Leadership Insights: Vantage Points

This article on Vantage Points forms part of our Leadership Insights series, where we want to tap into thinking on leadership that will equip you to become a better leader at this time of disruption.

Vantage Points

The book Vantage Points (2021 LID Publishing) comes hot off the press. Written by Paula Leach, whom we had the pleasure of working with when she was Chief People Officer at the Home Office, Vantage Points aims at equipping leaders to create cultures where everyone can thrive. 

There is much in Vantage Points to stimulate thinking and reflection on our practice as leaders. We really liked Paula’s summary of leadership responsibilities as being two-fold: 

First, to create a shared understanding of direction and purpose and, 
Second, to get out of the way – enabling and supporting the creativity and activity of others. 

That said, one of the main reasons this book caught our eye is captured in the book’s title itself.  

A vantage point is a place where you can see a lot of things and seeing a lot of things has been really challenging this past year and will remain so for some time yet. So how do we, as leaders, get a richer picture of what is actually happening in our team, division or organisation?  

Paula offers us five vantage points to explore:

  1. In Amongst. From this vantage point you are with and among your team or organisation. Listening and asking questions. Connecting people and connecting with people. Here the leader is up close. You understand what’s working/not working; how people feel; how they are interpreting direction.
  2. To the Side and Around. This vantage point takes you to the edge so that you can look in on your team and observe what is going on with others. Here you are still close to your team, but adopt the role of active observer. You notice the team and its environment. Your role is see and reflect, rather than influence. You can invite others to reflect with you too.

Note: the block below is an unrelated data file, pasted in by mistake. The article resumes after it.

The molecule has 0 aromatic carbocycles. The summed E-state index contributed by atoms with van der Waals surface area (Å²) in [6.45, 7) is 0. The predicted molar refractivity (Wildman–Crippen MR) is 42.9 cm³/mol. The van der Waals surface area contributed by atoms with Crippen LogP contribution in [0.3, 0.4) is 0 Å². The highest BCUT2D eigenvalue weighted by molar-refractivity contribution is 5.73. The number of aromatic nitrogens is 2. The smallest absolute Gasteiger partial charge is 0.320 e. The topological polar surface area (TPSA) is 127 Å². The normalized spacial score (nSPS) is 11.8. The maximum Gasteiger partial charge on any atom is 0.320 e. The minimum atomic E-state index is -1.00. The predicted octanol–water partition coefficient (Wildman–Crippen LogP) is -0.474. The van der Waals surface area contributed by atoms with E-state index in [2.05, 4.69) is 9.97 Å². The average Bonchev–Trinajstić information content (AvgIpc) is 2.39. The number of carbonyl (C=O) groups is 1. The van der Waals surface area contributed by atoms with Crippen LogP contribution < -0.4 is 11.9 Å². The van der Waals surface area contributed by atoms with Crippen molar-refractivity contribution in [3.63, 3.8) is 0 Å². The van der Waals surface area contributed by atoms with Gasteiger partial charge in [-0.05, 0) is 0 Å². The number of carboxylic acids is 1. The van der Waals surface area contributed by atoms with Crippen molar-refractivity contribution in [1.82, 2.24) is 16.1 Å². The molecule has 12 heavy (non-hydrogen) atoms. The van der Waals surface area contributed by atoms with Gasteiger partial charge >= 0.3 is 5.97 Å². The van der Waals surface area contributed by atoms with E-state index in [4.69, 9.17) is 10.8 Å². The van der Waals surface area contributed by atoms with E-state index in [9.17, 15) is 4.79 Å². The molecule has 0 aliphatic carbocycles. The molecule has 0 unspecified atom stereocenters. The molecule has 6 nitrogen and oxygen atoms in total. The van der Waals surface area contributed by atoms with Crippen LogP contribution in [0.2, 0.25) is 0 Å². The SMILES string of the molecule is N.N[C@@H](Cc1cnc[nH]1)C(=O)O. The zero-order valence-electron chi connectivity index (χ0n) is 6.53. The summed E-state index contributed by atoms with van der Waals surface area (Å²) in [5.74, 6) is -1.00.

3. From High Above. This is an elevated vantage point, looking in on the team’s dynamics in a holistic way. Here you grasp context and understand more fully the interconnectedness of your team with others, or how parts of the organisation work together. You are better able to ask ‘why’ things are done in particular ways and what might work better.
  4. From High and Out. This is also an elevated vantage point but looks outwards. You lead from a position of curiosity and learning about others. You develop horizon scanning and sense making skills to help you anticipate and navigate changes. This vantage point is a place of stimulation – to be creative and innovative – and growth.
  5. Inside. This vantage point takes you within yourself. You tune into your own feelings, instincts and emotions. You learn to reflect. You test your assumptions and biases. You draw on your strengths, experience and learning. Most importantly, as Paula puts it so well, ‘you check in with yourself to ensure that you are acting in the service of others’.

The book contains rich resources (including a fabulous chapter on practical tools) to help you create clarity and direction and to get out of the way. I was particularly struck by the chapter on creating collective agency in others. My own work with leaders over three decades has led me to see the importance of leadership as a catalyst for collective agency. As a leader, part of your job is to get out of the way and to enable, equip, support, coach others so that their potential and capability is unlocked.   

Priced at under £10 I can guarantee that you will get your money’s worth!

Reflection points

  • Allocate percentages across the 5 vantage points. Where do you spend most of your time standing? Why is this? What stops you from moving to other vantage points?
  • Which vantage point(s) is going to help you most over the next 3 months? What practical steps will you take to put yourself in the right place?